Repentance

Repentance by James Howard Kunstler

You’d think that a wobbling civilization, plagued by failures of economy and politics, would have better things to do than submit to the crypto-religious ghost-dance of racial hysteria called “being Woke” that preoccupies its thinking class. Case in point: the vocational martyrdom at Smith College of a lowly staffer named Jodi Shaw, who objected publicly to the ritual indignities heaped on her by colleagues and students in the name of “social justice” — that is, the holy war against “whiteness.”

Her story: Ms. Shaw, a divorced mother with two children (and Smith alum, 1993) worked as a Student Support Coordinator in the Department of Residence Life (that is, a dorm counselor). She was asked to denounce herself in staff meetings about “systemic racism,” and complained about it through the proper channels, which only invited more hectoring abuse. In frustration, she finally posted a video on the web to expose the Stalinist bullying that was allowed to infect every corner of campus life at Smith. The admin offered her a cash settlement to shut up and get lost. Ms. Shaw turned it down but resigned anyway in a long letter to Smith President Kathleen McCartney that she made public about the college’s hostile workplace.

How does this happen? Because Wokery above all is about status, and the elite schools exist to confer status on the young people who can get into them, who then move on into an adult life of high-status (high-paying) employment facilitated by their old school connections. In prior times, the elite schools accomplished this by offering a superior education via superior faculty and superior curricula. Lately, the emphasis has shifted to promoting sham moral superiority, because it is a shortcut to gaining power over other people — and nowadays, elitism is no longer about excellence, but just raw power over others. As the Woke hysteria ramped up on campuses across the nation, and the various colleges and U’s started competing to out-do each other in moralistic fanaticism, Smith College vied with its sister schools and the other Ivies for Woke-est of all.

The moral black hole at the center of this vicious nonsense is the spectacular failure of authority of the people who run these institutions. Smith President Kathleen McCartney supported and encouraged the Woke inquisition on her campus. She gets paid the tidy sum of $515,461 a year. Maybe she didn’t want to give that up by taking a principled stand against bad behavior and bad ideas. Maybe she favors the rule of bad ideas and unprincipled behavior? Is she stupid or depraved? And, of course, what about her huge staff of vice-presidents and deans, not to mention the school’s board of trustees? To what degree are we seeing simple cowardice?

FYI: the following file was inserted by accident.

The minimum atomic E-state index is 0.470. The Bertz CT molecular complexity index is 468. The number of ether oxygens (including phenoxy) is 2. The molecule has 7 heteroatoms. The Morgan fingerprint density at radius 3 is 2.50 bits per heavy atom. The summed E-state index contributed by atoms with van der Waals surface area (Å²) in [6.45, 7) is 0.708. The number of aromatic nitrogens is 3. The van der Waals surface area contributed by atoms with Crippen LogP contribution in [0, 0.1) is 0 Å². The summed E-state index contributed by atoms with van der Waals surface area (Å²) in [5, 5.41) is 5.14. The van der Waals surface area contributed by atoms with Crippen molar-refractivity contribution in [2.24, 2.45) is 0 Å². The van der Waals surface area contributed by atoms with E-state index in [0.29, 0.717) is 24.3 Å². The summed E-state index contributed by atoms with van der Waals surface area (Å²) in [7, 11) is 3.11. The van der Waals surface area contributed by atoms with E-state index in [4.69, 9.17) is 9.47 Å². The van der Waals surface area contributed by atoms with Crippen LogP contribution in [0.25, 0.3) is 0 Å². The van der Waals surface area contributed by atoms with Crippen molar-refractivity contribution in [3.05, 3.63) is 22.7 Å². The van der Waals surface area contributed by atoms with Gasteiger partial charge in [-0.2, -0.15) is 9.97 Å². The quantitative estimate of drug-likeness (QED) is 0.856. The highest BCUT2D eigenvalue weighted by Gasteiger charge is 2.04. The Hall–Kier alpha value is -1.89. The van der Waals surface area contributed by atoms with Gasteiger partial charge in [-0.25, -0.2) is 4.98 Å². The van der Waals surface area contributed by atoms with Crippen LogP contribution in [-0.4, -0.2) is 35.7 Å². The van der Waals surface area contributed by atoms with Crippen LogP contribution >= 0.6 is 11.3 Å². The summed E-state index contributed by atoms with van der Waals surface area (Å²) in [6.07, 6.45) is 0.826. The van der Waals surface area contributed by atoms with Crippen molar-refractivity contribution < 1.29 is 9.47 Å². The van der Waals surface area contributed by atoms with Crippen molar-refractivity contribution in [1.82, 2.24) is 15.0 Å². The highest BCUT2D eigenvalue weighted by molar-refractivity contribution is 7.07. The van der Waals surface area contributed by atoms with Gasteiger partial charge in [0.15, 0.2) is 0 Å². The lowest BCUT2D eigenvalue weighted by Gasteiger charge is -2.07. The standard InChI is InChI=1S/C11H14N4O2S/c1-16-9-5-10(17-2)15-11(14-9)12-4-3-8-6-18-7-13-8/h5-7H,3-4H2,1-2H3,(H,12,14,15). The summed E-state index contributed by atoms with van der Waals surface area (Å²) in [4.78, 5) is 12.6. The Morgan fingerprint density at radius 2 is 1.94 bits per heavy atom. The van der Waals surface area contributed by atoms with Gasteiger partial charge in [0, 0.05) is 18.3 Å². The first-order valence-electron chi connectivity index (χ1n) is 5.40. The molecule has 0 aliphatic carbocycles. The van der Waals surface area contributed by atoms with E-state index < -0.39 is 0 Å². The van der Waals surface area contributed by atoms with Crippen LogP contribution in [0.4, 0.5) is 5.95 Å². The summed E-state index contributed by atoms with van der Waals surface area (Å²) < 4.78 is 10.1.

Ms. McCartney got stung in 2014 — the year of the Ferguson, Missouri, riots — when she sent out a campus-wide email, trying to mollify the inflamed student body, under the heading “All Lives Matter.” This was early in the Woke frenzy, and the phrase “all lives matter” was just then getting minted as a form of “hate speech,” so Ms. McCartney apparently made an innocent blunder — for which she was forced to pay with one of those abjectly disingenuous apologies that have become the standard dishonorable response to Woke coercion. Evidently, she learned a lesson with that: just go with the flow. The wonder is that not one other adult on that campus has the decency to speak out against the new Stalinesque fashion, or to support Jodi Shaw.

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James Howard Kunstler

James Howard Kunstler says he wrote The Geography of Nowhere, “Because I believe a lot of people share my feelings about the tragic landscape of highway strips, parking lots, housing tracts, mega-malls, junked cities, and ravaged countryside that makes up the everyday environment where most Americans live and work.” Home From Nowhere was a continuation of that discussion with an emphasis on the remedies. A portion of it appeared as the cover story in the September 1996 Atlantic Monthly. His next book in the series, The City in Mind: Notes on the Urban Condition, published by Simon & Schuster / Free Press, is a look a wide-ranging look at cities here and abroad, an inquiry into what makes them great (or miserable), and in particular what America is going to do with it’s mutilated cities.